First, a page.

FILED: June 29, 2011







Marion County Circuit Court

Susan M. Tripp, Judge.

Argued and submitted on April 11, 2011.

Larry R. Roloff argued the cause and filed the brief for appellant.

Judy C. Lucas, Senior Assistant Attorney General, argued the cause for respondent. With her on the brief were John R. Kroger, Attorney General, and Mary H. Williams, Solicitor General.

Before Ortega, Presiding Judge, and Sercombe, Judge, and Rosenblum, Senior Judge.




Following a jury trial, defendant was convicted of three counts of first-degree rape, ORS 163.375, and two counts of first-degree sexual abuse, ORS 163.427. He appeals from those convictions, raising numerous assignments of error. We reject all but one of those assignments without discussion, writing only to address his contention that the trial court erred in admitting, in the absence of supporting physical evidence, evidence of a medical expert's diagnosis of sexual abuse. See State v. Southard, 347 Or 127, 218 P3d 104 (2009). Because we conclude that this is not a case in which we ought to exercise our discretion to correct any error in admitting the evidence, we affirm.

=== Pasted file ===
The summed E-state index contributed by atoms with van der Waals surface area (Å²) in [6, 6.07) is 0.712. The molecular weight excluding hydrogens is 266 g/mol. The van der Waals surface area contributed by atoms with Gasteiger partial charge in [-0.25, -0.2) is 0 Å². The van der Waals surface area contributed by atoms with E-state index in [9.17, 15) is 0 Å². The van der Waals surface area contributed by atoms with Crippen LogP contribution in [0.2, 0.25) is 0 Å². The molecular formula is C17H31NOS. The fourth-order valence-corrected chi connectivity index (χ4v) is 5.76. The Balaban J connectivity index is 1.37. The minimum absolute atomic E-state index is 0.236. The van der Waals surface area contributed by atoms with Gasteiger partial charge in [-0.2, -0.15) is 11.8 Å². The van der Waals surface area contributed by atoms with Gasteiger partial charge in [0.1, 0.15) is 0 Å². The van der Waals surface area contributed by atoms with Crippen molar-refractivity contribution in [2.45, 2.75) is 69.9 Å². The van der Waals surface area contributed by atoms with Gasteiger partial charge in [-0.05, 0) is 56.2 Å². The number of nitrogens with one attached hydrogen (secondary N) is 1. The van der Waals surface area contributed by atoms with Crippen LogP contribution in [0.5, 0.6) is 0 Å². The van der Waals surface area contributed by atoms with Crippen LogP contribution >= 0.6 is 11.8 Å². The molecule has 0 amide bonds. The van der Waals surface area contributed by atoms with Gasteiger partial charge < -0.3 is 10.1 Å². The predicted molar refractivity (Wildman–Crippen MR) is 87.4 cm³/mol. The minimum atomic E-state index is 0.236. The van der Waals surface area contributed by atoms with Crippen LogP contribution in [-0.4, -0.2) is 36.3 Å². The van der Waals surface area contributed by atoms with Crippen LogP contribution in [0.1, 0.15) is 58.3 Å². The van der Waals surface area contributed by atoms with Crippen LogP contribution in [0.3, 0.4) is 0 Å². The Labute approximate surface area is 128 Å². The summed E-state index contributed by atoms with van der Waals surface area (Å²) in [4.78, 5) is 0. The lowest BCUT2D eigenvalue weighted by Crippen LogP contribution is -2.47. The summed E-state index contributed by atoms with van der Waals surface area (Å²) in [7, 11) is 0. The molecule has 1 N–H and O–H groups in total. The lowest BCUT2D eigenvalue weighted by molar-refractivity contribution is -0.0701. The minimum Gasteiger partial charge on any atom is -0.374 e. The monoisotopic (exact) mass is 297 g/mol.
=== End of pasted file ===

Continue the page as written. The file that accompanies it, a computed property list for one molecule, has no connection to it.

Although defendant concedes that he did not challenge admission of the diagnosis before the trial court, he asserts that admission of the evidence is error apparent on the face of the record and that we should exercise our discretion to correct the error. Assuming that admission of the evidence was plain error under the circumstances presented in this case, see State v. Clay, 235 Or App 26, 30, 230 P3d 72 (2010) (following Southard, trial court's admission of expert diagnosis of child sexual abuse in the absence of physical evidence constitutes plain error), we agree with the state that we should not affirmatively exercise our discretion to correct the error. See Ailes v. Portland Meadows, Inc., 312 Or 376, 382, 823 P2d 956 (1991).